Every monsoon brings with it a variety of issues that affect our health. The pitta in the environment increases at this time of year, along with an imbalance of the vata dosha. The monsoon is the best time to balance and pacify both elements in the body.
The imbalance in the pitta dosha can lead to pimples, small skin eruptions, frequent skin infections, oily and scaly scalp and excessive hairfall. Here are some health guidelines for the season.
Foods that are ideal for the monsoon include those that promote cooling of the stomach to pacify the pitta dosha, as well as foods that are warm and contain salt, which pacify the vata, and finally, foods that cleanse the body.
Warm vegetable broths and soups are ideal for this time of year. Foods like oat rotis and rotis made with wheat flour and barley are ideal as they help the body lose excess water. Barley is specifically a monsoon food.
Bhutta or roasted snacks are also monsoon-friendly foods. At this time of year, indulge in a variety of snacks like homemade steamed momos, roasted or baked chana, murmura, roasted dals, popcorn and homemade bhelpuri.
Bitter vegetables like neem, bitter gourd, parwal, cluster beans, apple gourd (tinda) and fenugreek are also suitable for the rainy season.
Avoid excessive coffee and tea as it dehydrates the body. Instead, opt for herbal decoctions like tea with ginger powder or mint leaves.
Also, don’t eat too little or too much. It is best to eat five small meals to keep the digestive system at ease.
While eating out
The monsoon is the breeding time for all organisms. Consume only popular items on the restaurant menu and only hot items from street vendors to minimise the risk of infection. Avoid pickles, chutneys and sauces that are sweet and have been kept for a while at room temperature as they could be loaded with harmful microorganisms. Frozen foods like ice cream must be consumed fresh out of the freezer as milk is a very rich ground for breeding bacteria.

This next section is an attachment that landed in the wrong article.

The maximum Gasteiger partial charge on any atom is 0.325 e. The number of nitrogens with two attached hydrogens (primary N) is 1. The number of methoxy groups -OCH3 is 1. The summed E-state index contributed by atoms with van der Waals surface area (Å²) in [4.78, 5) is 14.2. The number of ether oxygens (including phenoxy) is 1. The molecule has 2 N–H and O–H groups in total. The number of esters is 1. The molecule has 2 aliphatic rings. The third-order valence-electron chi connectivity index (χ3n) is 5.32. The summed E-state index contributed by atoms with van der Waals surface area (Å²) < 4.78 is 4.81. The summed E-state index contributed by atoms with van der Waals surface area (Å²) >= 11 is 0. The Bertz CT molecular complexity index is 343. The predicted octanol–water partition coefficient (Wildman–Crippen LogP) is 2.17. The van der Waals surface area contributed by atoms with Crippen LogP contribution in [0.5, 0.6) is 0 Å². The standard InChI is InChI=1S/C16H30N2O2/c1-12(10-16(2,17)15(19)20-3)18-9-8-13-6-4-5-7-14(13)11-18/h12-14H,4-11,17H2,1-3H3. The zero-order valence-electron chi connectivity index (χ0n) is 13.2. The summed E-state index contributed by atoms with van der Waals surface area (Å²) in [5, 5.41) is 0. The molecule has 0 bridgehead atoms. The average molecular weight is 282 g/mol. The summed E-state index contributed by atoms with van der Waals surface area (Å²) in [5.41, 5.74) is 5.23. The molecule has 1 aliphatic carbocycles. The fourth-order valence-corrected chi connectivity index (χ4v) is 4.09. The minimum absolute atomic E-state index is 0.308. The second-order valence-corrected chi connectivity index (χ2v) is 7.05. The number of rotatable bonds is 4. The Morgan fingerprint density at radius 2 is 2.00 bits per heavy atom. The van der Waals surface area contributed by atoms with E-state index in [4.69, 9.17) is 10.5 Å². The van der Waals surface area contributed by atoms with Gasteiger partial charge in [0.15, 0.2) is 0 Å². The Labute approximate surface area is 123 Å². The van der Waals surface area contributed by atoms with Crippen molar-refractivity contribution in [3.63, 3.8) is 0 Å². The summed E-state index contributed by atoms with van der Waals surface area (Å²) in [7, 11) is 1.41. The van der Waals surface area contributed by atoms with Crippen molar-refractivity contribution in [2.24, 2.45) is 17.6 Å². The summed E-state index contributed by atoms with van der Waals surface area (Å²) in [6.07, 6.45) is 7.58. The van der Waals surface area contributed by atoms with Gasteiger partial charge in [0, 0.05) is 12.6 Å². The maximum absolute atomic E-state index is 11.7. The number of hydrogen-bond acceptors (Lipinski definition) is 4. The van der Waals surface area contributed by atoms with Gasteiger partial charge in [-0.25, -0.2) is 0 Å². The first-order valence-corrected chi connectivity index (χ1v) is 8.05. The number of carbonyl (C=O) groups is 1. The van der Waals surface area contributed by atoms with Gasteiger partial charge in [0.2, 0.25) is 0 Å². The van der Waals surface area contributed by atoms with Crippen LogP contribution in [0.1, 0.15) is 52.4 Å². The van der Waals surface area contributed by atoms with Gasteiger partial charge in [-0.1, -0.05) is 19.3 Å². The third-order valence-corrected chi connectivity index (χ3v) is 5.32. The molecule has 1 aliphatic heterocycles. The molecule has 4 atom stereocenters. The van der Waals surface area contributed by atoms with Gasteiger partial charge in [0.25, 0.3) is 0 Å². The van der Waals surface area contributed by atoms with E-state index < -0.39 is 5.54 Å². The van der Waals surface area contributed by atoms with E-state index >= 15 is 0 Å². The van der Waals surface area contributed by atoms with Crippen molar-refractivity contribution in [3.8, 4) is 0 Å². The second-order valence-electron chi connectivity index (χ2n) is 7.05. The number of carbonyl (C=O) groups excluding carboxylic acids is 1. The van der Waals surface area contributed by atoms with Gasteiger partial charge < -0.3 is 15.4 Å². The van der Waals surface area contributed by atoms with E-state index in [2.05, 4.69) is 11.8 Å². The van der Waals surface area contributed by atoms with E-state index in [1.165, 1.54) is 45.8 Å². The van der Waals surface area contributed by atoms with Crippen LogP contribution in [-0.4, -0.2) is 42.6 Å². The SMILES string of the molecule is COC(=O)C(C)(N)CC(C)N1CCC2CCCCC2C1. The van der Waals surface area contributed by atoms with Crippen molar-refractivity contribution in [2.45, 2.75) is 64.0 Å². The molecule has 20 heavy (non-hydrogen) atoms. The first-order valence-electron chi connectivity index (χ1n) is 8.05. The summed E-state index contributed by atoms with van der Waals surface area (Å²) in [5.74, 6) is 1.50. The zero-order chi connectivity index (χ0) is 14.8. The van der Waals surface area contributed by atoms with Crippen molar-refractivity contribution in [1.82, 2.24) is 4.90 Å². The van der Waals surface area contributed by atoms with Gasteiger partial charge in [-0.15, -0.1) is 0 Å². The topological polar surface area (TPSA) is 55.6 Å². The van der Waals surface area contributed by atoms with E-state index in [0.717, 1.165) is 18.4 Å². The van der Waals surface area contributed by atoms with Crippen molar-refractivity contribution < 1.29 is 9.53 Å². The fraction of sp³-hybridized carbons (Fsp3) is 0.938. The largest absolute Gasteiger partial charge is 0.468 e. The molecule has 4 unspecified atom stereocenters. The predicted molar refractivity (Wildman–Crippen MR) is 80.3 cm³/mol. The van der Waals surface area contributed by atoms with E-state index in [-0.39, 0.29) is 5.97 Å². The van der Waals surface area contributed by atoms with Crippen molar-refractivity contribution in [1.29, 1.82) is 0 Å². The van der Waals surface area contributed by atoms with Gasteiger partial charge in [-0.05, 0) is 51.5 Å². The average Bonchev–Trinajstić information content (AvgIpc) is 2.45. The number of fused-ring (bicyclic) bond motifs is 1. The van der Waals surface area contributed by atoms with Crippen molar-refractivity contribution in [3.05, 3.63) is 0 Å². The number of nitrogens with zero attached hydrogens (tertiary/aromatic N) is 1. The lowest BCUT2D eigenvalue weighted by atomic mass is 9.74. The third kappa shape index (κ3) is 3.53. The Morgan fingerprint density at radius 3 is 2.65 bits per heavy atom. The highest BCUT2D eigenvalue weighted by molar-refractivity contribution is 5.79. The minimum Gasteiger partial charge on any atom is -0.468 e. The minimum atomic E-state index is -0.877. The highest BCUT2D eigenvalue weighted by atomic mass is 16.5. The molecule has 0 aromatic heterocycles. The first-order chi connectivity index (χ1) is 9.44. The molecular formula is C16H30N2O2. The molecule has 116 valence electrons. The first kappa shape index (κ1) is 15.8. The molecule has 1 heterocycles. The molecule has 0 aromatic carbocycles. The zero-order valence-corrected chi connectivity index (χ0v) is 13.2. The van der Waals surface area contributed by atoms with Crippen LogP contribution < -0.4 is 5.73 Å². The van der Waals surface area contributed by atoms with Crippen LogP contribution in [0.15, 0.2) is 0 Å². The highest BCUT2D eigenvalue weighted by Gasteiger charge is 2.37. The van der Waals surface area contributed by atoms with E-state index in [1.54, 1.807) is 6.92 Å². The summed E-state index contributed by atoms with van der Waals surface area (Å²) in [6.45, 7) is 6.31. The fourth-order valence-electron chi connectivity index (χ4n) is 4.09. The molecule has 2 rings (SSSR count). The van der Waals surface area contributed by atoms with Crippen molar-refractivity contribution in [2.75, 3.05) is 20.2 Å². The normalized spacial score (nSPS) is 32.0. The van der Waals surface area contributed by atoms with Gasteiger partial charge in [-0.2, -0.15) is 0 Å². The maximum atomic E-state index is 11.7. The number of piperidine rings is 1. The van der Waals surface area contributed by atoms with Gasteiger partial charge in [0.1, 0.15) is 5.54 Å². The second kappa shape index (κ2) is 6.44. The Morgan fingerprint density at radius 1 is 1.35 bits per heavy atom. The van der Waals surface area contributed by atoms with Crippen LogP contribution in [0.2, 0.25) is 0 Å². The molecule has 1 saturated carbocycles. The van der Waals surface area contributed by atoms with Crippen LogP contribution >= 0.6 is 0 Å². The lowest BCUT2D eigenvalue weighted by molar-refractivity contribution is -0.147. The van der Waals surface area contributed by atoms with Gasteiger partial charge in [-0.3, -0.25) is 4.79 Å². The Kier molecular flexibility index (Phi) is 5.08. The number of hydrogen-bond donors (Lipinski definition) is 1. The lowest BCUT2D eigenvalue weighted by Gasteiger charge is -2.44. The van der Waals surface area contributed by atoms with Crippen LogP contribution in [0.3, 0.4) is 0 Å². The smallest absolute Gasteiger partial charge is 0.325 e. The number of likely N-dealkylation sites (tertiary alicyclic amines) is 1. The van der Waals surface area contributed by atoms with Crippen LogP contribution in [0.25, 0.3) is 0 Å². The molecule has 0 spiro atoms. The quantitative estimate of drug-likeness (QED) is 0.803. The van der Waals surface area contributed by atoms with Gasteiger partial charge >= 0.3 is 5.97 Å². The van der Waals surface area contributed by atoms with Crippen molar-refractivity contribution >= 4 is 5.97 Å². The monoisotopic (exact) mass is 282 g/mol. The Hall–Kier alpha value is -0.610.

Avoid non-vegetarian food in the monsoon. Drink clean and pure water as waterborne monsoon diseases like diarrhea and gastrointestinal infections are common. Drinking boiled water at home is strongly recommended as opposed to tap water.
For upset stomachs
* Drink plenty of liquids like nimbu paani with a pinch of salt and a little sugar or coconut water (it has the best electrolyte balance).
* Always keep oral rehydration salts sachets handy to prevent dehydration.
For coughs and colds
These natural remedies are excellent:
* Add half tsp of turmeric (haldi) to one cup of milk, consume thrice daily.
* Add a small piece of crushed ginger or a few tulsi and mint leaves to tea.
* Inhaling steam with neem and tulsi leaves helps in clearing up sinuses.
* Gargle with salt water thrice a day.
* Drink fresh radish juice.
* Avoid using too many hair products and use a mild herbal shampoo and gentle conditioner.
* Use a salve/mask of aloe vera, neem, triphala powder, mehendi and shikakai on hair.
* Eat a protein-enriched diet along with plenty of fruits and vegetables.
* Use a natural mung dal paste face scrub twice a week to exfoliate skin.
* Avoid heavy moisturising creams or oily foundations and cream-basedcolour makeup.
* Walking in dirty water during the rainy season can lead to numerous fungal infections that can affect toes and nails. Always keep your feet dry and clean.
* Wash your hands before eating or feeding kids, or use hand sanitisers.
* Wash fruits and vegetables properly to clean dirt and bacteria from them. Leafy vegetables should be cleaned with more attention as they may
contain worms and larvae.
* Opt for a light nutrition diet, including cereals, and cook vegetables in
minimum oil. Oily, fried food is difficult to digest.
* To avoid water retention, do not eat sour food like pickles, tamarind and chutneys which add zing to the meal but become heavy in the body.
* Add pipali and rock salt to warm water to reduce mucous formation. This can be the best natural cure for monsoon ailments.
From HT Brunch, July 29
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